Wednesday, March 09, 2005

The Guns of August

Normally, few people except professional China-watchers pay much attention to the proceedings of China’s nominal parliament, the National People’s Congress. The congress meets once a year in March for about a week. The 3,000 hand-picked, un-elected delegates pass laws and ratify, usually by acclamation, government appointments, such as president or premier.

This year’s meeting had a special edge to it that drew the attention of the world’s press and spawned headlines across Asia. The congress passed a law making it state policy to use force as a “last resort” to defend China’s sovereignty and territorial integrity. This law is, of course, aimed specifically at Taiwan, which has been politically separated from mainland China since it was first annexed by Japan in 1895. It was again separated after the Kuomintang, defeated in the Civil War, found refuge there.

In some respects, the law seems superfluous. Beijing has never renounced using force against Taiwan should it formally declare itself an independent country. The new law also says that force would be used only “when all our efforts for a peaceful reunification should prove futile.”

Moreover, Beijing has never before needed any kind of special law to send its armies into battle. It didn’t need one when it intervened in the Korean War in 1950, attacked India in 1962 or invaded Vietnam in 1979. Why should this action make things any more dangerous than they already are?

For one thing Taipei is likely to respond with mirror-image legislation of its own. President Chen Shui-bian, is already talking about introducing some kind of “anti-annexation” law into Taiwan’s legislature to counter Beijing’s “anti-secession” law, or perhaps place it on the ballot in a national referendum.

Meanwhile, the United States has its own long-standing Taiwan Relations Act, passed soon after Washington recognized Beijing in 1979 and broke off diplomatic relations with Taipei. It does not formally commit the U.S. to defend Taiwan in the event of an attack, but it mandates that the U.S. supply arms necessary for Taiwan to defend itself.

Before long, there may be a kind of Guns of August quality to the situation, where the three main parties, China, Taiwan and the U.S. are legally bound, or feel themselves legally bound, to take actions they may not want to take, much the way the great European powers felt compelled to go to war in the summer of 1914 because of agreements and treaties they had made.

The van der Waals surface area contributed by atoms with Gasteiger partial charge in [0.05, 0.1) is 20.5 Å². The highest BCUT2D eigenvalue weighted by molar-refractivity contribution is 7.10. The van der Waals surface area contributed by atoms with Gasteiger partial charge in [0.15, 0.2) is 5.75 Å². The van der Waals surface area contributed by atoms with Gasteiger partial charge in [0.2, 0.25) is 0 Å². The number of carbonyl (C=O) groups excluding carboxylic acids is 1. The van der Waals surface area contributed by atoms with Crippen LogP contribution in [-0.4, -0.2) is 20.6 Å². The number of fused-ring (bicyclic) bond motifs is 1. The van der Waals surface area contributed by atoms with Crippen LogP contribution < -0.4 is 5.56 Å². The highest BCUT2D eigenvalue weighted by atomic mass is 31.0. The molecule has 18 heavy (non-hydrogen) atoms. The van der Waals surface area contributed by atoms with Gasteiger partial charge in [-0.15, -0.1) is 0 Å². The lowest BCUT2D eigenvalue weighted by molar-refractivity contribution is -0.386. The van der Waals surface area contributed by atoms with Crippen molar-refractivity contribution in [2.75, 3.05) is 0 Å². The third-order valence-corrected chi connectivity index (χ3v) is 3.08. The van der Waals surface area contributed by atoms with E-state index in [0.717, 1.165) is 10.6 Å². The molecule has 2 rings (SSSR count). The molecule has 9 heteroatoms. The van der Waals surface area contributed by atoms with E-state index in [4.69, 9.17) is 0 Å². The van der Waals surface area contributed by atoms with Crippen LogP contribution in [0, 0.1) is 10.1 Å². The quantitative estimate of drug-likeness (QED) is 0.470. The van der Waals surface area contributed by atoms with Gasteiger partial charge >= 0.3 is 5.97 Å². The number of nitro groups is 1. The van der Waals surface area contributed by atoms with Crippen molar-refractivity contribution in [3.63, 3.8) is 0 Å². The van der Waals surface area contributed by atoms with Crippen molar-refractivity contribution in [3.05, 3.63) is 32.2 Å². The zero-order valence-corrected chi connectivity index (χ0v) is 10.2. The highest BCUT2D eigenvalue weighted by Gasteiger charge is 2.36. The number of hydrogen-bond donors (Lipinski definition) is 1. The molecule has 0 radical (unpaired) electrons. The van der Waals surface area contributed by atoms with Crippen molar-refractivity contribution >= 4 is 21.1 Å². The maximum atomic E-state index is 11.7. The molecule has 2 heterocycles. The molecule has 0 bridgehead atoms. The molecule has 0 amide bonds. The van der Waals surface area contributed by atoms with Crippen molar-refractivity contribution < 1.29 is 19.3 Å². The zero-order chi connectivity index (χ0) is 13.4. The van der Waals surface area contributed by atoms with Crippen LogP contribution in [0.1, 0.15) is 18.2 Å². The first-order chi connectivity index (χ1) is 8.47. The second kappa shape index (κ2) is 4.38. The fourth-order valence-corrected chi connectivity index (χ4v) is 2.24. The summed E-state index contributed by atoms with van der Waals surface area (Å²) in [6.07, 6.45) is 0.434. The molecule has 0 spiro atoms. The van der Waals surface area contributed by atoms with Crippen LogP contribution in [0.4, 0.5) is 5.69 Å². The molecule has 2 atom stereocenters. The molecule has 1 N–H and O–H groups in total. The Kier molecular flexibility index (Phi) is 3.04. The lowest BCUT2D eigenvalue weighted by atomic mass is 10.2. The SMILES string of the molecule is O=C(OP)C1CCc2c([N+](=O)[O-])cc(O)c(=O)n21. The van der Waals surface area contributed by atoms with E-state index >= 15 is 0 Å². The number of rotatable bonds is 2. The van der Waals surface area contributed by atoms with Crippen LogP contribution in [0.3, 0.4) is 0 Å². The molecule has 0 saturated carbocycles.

If nothing else, China’s action may build a fire under Taiwan’s Legislature to do more in Taiwan’s self-defense. Unlike China’s congress, Taiwan’s legislature is really democratic, and it has been doing what democratic assemblies are wont to do: haggle, procrastinate, roll the pork.

Three years ago, to Beijing’s great annoyance, the Bush administration approved an arms sale to Taiwan worth $18 billion. The money would be used to buy eight diesel-powered submarines, three Patriot anti-missile batteries and a small fleet of anti-submarine planes. Taiwan’s defense minister has said that this package could maintain the balance of power in the Strait for 30 years. Without it, China might have the capacity to overrun Taiwan in two or three years.

Nevertheless, the opposition-controlled legislature has acted as if it were some kind of bazaar, demanding that the cost of the package be cut in half, that the submarines be built in Taiwan, that in return for the favor of buying weapons needed for its own defense the U.S. specifically promise to defend Taiwan in the event of an attack. It is hardly surprising that even a conservative administration has less and less patience with Taipei.

Anxious to get Taiwan to do something to defend itself, Washington is even outsourcing re-supply of the U.S. army’s ammunition to Taiwan. In exchange for shipping 400 harpoon air-to-ground missiles to the Taiwan Air Force, the Pentagon plans to obtain 300 million rounds of rifle ammunition from a munitions plant in Kaohsiung, replacing bullets expended in Iraq and Afghanistan.

The barter deal accomplishes two things. It gets more missiles in the hands of the armed forces, presumably without having to get an appropriations bill through the stingy Taiwan legislature. It keeps open production lines on Taiwan’s main armory that might otherwise have to shutdown due to lack of demand from Taiwan’s own army.

Taiwan lives in a kind of dream world. Being a democracy, it assumes that the U.S. and other democracies will come to its aid should China attack, no matter what it might do to provoke such an attack. Therefore it is unworried about its own self-defense. The anti- secession law may be a necessary wakeup call.


Blogger IJ said...

Whether the government of offshore China should be able to buy $18bn to protect itself from mainland China is an interesting question. There are parallels here with Chechnya in the Russian Federation and Kosovo in Yugoslavia.

One of many entries in the blogosphere about Taiwan attempts a bit of perspective:

"Well, those non-too-subtle Chinese have done it alright: they've formalized the notion that they won't stand for Taiwan's independence and they would use military force to prevent it. . . Imagine the U.S. passes a resolution saying that if you attacked-I dunno-anywhere in the Western Hemisphere, we'd respond with military force. It would be . . . like a doctrine or something. Hmm. U.S. has a Monroe Doctrine for entire Western Hemisphere and China has a Hu Doctrine for . . . all of . . . Taiwan."

Inconsistencies at least. This year's G8 has a lot on its plate to address.

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